Trade Balance in Uruguay
Uruguay - Trade BalanceGrowth ran out of steam in the final quarter of last year, decelerating to a near three-year low. The cooling was chiefly driven by weaker metrics on the domestic front: Household spending dipped for the first time since Q1 2016 as weak labor market dynamics, high inflation and a weak peso weighed on consumer demand in Q4. Furthermore, fixed investment contracted in the same period, driven by a slump in private sector investment activity. On a more positive note, external sector figures improved somewhat from Q3, mainly thanks to a smaller contraction in exports. Turning to this year, the soft momentum appears to have carried over into Q1 2019: Goods exports fell again in January-February, while elevated unemployment in January, as well as rising inflation and a weaker peso in Q1, signaled sustained headwinds to consumer demand.
Uruguay - Trade Balance Data
|Trade Balance (USD billion)||1.8||1.6||1.2||0.6||0.0|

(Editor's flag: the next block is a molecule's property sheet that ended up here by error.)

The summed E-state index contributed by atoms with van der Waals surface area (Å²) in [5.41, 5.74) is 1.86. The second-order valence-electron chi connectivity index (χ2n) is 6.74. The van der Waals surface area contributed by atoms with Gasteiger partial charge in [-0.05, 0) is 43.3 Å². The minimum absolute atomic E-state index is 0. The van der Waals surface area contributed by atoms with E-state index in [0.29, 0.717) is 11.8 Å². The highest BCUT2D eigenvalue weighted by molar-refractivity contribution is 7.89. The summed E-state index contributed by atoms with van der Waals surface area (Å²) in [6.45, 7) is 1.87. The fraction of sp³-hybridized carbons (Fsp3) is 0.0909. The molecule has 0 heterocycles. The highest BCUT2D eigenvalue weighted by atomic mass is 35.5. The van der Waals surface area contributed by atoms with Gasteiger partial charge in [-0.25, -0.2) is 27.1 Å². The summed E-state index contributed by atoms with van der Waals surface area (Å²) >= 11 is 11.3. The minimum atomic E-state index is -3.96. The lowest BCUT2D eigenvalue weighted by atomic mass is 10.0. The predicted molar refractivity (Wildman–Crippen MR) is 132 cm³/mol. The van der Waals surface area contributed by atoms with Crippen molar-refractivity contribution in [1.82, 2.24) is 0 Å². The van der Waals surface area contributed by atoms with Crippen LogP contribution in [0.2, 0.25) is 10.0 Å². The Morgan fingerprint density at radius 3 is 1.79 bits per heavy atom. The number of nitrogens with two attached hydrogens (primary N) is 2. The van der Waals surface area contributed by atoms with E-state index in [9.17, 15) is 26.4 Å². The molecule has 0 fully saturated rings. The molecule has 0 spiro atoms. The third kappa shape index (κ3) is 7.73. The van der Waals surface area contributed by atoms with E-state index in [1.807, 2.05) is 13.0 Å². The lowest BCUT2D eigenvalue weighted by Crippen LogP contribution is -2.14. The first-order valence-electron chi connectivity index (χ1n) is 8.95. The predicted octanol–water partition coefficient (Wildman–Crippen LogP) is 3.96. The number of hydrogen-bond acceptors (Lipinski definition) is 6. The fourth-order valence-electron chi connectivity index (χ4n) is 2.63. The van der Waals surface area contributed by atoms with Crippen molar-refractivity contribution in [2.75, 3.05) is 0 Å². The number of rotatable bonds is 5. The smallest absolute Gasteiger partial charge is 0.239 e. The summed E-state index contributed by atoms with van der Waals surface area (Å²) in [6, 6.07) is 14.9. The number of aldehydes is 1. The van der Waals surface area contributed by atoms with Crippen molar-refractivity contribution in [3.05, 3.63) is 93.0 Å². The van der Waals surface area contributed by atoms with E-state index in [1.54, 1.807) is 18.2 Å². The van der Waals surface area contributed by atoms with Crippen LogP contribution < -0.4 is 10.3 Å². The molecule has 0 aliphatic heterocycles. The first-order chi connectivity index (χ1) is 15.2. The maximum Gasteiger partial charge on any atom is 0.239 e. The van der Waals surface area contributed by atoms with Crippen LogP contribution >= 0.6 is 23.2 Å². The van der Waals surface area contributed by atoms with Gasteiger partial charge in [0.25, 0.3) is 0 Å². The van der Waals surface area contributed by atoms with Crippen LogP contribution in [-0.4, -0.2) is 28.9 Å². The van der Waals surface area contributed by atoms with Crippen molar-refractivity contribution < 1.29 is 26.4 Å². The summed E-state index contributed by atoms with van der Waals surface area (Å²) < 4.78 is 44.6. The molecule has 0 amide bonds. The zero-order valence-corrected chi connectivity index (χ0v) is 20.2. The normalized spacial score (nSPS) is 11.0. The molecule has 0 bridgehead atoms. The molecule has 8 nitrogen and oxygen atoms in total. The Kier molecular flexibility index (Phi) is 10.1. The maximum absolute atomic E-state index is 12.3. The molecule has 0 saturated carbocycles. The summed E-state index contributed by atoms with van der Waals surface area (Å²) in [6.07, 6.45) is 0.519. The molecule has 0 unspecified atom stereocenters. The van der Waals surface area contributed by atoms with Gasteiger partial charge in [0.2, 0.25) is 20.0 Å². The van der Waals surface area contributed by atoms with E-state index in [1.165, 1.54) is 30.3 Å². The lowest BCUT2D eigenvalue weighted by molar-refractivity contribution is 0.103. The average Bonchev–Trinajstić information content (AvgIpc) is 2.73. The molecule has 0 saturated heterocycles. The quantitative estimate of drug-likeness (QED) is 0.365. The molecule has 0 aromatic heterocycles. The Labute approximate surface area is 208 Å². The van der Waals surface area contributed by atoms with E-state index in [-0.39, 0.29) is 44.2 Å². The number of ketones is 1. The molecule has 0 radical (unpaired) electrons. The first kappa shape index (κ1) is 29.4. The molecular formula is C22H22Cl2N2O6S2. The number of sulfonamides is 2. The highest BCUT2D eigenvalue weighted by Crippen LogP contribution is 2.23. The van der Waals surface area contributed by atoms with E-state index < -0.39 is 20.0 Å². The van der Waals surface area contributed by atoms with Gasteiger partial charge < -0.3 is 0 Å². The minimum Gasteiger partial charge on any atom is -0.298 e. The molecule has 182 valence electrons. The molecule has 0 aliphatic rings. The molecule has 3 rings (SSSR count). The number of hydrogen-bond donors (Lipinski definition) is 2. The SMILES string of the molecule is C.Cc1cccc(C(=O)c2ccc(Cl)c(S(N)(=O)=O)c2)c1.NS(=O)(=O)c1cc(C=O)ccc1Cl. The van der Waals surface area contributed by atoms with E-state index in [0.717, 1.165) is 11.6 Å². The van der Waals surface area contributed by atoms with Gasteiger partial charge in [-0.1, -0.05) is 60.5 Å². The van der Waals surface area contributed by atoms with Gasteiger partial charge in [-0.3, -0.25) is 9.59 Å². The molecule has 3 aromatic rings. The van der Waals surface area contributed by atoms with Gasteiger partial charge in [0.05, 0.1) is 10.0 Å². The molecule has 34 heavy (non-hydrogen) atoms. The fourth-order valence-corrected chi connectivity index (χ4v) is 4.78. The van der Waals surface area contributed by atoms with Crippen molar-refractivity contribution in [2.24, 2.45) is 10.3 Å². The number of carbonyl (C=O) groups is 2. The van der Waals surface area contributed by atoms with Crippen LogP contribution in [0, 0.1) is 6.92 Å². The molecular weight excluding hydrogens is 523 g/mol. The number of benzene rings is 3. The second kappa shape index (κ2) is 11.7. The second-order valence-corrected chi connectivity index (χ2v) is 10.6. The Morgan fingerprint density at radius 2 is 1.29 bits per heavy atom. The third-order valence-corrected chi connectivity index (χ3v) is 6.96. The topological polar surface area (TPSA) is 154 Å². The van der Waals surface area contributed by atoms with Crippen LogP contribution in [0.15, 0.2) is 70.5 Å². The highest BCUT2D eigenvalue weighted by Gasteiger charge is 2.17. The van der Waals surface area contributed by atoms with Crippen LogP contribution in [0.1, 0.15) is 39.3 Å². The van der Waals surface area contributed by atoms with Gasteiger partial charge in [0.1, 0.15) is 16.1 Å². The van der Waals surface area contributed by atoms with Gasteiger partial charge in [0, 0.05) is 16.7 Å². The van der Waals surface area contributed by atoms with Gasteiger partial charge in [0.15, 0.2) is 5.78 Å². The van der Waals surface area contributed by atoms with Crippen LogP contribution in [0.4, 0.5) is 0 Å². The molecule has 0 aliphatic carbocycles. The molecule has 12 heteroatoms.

5 years of economic forecasts for more than 30 economic indicators.
Uruguay Trade Balance Chart
Source: Central Bank of Uruguay and Met the why particular calculations.
|Exchange Rate||34.28||0.24 %||Apr 22|
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April 11, 2019
Industrial production fell 2.5% over the same month of the previous year in February, contrasting a 1.3% year-on-year rise in January.
April 4, 2019
Consumer prices rose 0.6% from a month earlier in March, moderating from February’s 1.0% month-on-month increase.
April 2, 2019
At its 2 April monetary policy meeting, the Central Bank of Uruguay set its target for the growth rate of the M1+ money supply for the second quarter of 2019 to 8.0%–11.0%, up from the previous quarter’s 6.0%–8.0% target.
March 28, 2019
According to detailed national accounts data released by the Central Bank of Uruguay (BCU) on 28 March, growth lost traction in the final quarter of last year, confirming analysts’ expectations.
March 14, 2019
Industrial production rose 1.3% year-on-year in January, swinging from a sharp 8.8% slump recorded in December.